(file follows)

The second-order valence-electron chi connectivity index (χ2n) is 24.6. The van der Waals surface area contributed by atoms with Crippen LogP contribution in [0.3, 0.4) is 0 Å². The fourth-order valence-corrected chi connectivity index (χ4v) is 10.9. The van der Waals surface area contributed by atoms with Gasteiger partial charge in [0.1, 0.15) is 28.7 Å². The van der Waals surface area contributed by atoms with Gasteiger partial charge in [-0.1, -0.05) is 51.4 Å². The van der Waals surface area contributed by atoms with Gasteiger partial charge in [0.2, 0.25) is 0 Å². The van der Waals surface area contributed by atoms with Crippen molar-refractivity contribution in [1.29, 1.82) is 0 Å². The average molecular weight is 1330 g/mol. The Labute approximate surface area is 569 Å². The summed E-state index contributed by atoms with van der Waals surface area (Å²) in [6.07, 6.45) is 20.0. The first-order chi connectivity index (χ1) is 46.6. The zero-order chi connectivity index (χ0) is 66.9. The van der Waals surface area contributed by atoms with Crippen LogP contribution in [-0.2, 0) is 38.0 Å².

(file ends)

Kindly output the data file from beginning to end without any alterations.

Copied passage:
The second-order valence-electron chi connectivity index (χ2n) is 24.6. The van der Waals surface area contributed by atoms with Crippen LogP contribution in [0.3, 0.4) is 0 Å². The fourth-order valence-corrected chi connectivity index (χ4v) is 10.9. The van der Waals surface area contributed by atoms with Gasteiger partial charge in [0.1, 0.15) is 28.7 Å². The van der Waals surface area contributed by atoms with Gasteiger partial charge in [-0.1, -0.05) is 51.4 Å². The van der Waals surface area contributed by atoms with Gasteiger partial charge in [0.2, 0.25) is 0 Å². The van der Waals surface area contributed by atoms with Crippen molar-refractivity contribution in [1.29, 1.82) is 0 Å². The average molecular weight is 1330 g/mol. The Labute approximate surface area is 569 Å². The summed E-state index contributed by atoms with van der Waals surface area (Å²) in [6.07, 6.45) is 20.0. The first-order chi connectivity index (χ1) is 46.6. The zero-order chi connectivity index (χ0) is 66.9. The van der Waals surface area contributed by atoms with Crippen LogP contribution in [-0.2, 0) is 38.0 Å².